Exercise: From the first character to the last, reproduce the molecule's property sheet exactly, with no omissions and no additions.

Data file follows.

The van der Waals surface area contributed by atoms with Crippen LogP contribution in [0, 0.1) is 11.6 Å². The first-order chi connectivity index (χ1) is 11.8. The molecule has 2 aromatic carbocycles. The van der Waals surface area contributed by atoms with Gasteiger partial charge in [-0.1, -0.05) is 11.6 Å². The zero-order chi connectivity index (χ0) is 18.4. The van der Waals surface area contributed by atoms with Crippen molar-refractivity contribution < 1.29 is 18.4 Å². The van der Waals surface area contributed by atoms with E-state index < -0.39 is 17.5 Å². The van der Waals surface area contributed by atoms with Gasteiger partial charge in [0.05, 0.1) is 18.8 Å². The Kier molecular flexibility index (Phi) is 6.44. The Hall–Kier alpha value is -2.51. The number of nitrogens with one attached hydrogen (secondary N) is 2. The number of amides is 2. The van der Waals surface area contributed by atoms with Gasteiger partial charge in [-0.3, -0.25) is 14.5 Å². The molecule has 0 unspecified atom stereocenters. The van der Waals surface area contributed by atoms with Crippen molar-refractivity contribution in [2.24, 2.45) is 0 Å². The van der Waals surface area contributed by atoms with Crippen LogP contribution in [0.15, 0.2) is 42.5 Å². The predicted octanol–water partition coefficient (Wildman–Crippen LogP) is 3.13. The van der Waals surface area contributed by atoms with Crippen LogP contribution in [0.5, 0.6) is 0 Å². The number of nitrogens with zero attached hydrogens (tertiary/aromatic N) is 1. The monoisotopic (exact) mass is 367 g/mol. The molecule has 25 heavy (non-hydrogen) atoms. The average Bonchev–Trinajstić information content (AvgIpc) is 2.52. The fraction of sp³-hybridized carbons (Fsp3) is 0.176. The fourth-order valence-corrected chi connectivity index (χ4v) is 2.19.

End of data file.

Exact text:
The van der Waals surface area contributed by atoms with Crippen LogP contribution in [0, 0.1) is 11.6 Å². The first-order chi connectivity index (χ1) is 11.8. The molecule has 2 aromatic carbocycles. The van der Waals surface area contributed by atoms with Gasteiger partial charge in [-0.1, -0.05) is 11.6 Å². The zero-order chi connectivity index (χ0) is 18.4. The van der Waals surface area contributed by atoms with Crippen molar-refractivity contribution < 1.29 is 18.4 Å². The van der Waals surface area contributed by atoms with E-state index < -0.39 is 17.5 Å². The van der Waals surface area contributed by atoms with Gasteiger partial charge in [0.05, 0.1) is 18.8 Å². The Kier molecular flexibility index (Phi) is 6.44. The Hall–Kier alpha value is -2.51. The number of nitrogens with one attached hydrogen (secondary N) is 2. The number of amides is 2. The van der Waals surface area contributed by atoms with Gasteiger partial charge in [-0.3, -0.25) is 14.5 Å². The molecule has 0 unspecified atom stereocenters. The van der Waals surface area contributed by atoms with Crippen molar-refractivity contribution in [2.24, 2.45) is 0 Å². The van der Waals surface area contributed by atoms with Crippen LogP contribution in [0.15, 0.2) is 42.5 Å². The predicted octanol–water partition coefficient (Wildman–Crippen LogP) is 3.13. The van der Waals surface area contributed by atoms with Crippen LogP contribution in [0.5, 0.6) is 0 Å². The number of nitrogens with zero attached hydrogens (tertiary/aromatic N) is 1. The monoisotopic (exact) mass is 367 g/mol. The molecule has 25 heavy (non-hydrogen) atoms. The average Bonchev–Trinajstić information content (AvgIpc) is 2.52. The fraction of sp³-hybridized carbons (Fsp3) is 0.176. The fourth-order valence-corrected chi connectivity index (χ4v) is 2.19.